We’ve had to let go and surrender ourselves to allowing it all to work out. That is a big deal, as humans we want to be in control, and we try with all our might. We hear a lot about surrendering, some call it “Let go and let God.” Whatever words make it feel right, it doesn’t change the facts. If you trust in the Divine, yourself and in life, it will likely work out really well.

This a new way to function for sure, because trusting for us takes work. But ironically because it’s all working out, we’re learning quickly to trust.

It’s hard not to smile when we’re feeling the flow, in spite of the breathless fatigue. There’s a happy invigoration that shows to the outside world. When a dear friend noticed our flow first hand she wasn’t sure what to say.

“How do I learn to be your friend when you’re happy and everything’s fine?”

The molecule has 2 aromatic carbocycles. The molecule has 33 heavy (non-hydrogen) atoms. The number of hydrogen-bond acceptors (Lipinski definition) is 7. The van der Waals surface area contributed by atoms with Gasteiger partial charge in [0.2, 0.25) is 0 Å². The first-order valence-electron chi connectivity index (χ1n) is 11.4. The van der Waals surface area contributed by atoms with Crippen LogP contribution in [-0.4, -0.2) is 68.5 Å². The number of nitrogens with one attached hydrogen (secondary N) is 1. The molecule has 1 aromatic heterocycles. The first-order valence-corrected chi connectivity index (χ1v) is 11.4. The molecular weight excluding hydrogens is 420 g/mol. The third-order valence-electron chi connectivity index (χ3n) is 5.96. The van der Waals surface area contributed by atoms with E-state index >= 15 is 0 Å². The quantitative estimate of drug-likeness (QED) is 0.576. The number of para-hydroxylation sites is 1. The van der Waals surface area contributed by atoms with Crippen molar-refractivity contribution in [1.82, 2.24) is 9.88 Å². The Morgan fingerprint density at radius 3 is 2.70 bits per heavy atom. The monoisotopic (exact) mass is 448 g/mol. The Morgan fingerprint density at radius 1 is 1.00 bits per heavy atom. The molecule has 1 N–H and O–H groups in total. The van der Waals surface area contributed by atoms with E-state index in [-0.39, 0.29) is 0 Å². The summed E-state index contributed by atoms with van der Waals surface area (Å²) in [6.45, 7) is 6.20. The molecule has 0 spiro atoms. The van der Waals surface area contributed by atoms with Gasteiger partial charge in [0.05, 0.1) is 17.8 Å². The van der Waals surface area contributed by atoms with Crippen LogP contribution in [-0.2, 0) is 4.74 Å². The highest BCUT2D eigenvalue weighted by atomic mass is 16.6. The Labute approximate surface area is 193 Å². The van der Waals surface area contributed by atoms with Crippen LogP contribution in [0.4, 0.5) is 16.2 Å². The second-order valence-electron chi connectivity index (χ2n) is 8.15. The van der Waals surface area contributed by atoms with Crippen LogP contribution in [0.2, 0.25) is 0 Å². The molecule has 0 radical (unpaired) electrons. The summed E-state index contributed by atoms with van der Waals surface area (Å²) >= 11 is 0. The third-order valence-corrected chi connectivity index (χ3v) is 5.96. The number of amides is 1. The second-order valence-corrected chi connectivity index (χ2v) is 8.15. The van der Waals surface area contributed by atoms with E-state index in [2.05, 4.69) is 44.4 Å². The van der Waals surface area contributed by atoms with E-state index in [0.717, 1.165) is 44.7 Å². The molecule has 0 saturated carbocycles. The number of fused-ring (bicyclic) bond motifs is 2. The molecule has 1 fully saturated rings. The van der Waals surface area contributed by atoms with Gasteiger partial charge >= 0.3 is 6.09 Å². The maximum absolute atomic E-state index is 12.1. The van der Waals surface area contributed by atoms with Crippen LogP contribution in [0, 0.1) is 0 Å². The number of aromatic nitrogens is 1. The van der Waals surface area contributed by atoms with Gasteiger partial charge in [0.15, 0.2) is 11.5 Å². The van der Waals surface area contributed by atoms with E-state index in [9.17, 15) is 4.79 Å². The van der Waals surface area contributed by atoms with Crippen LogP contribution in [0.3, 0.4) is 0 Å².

That was the funniest thing I’ve heard in a while, but honestly she was right. For years our life’s swirl was negative, crazy and hard but our new status quo is flow. Sounds a lot like balance to me. Kind of like breathing in and then out. First we’re receptive, then we let go. As sure as our breath our life flows.

 

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The Clothes Make the Man. Fashion Fiascos are Not Just For Women

 

In the early-morning rush of Sir Husband trying to make the train to Boston on marathon day – one of the busiest days of the year there – he had a clothing fiasco. He wasn’t going to run, or even celebrate local big deal Patriot’s Day. He was going to meet Princess Leia. Princess Leia1

That’s right. Star Wars Goddess and real human, on this very day Carrie Fisher was recipient of the Outstanding Lifetime Achievement Award in Cultural Humanism at Harvard University.

Sir Husband’s role? He was the press for Harvard at this event. He covers all kinds of things for them, so it wasn’t like this time was different, except for the part about Princess Leia, which let’s be real, is a cool gig.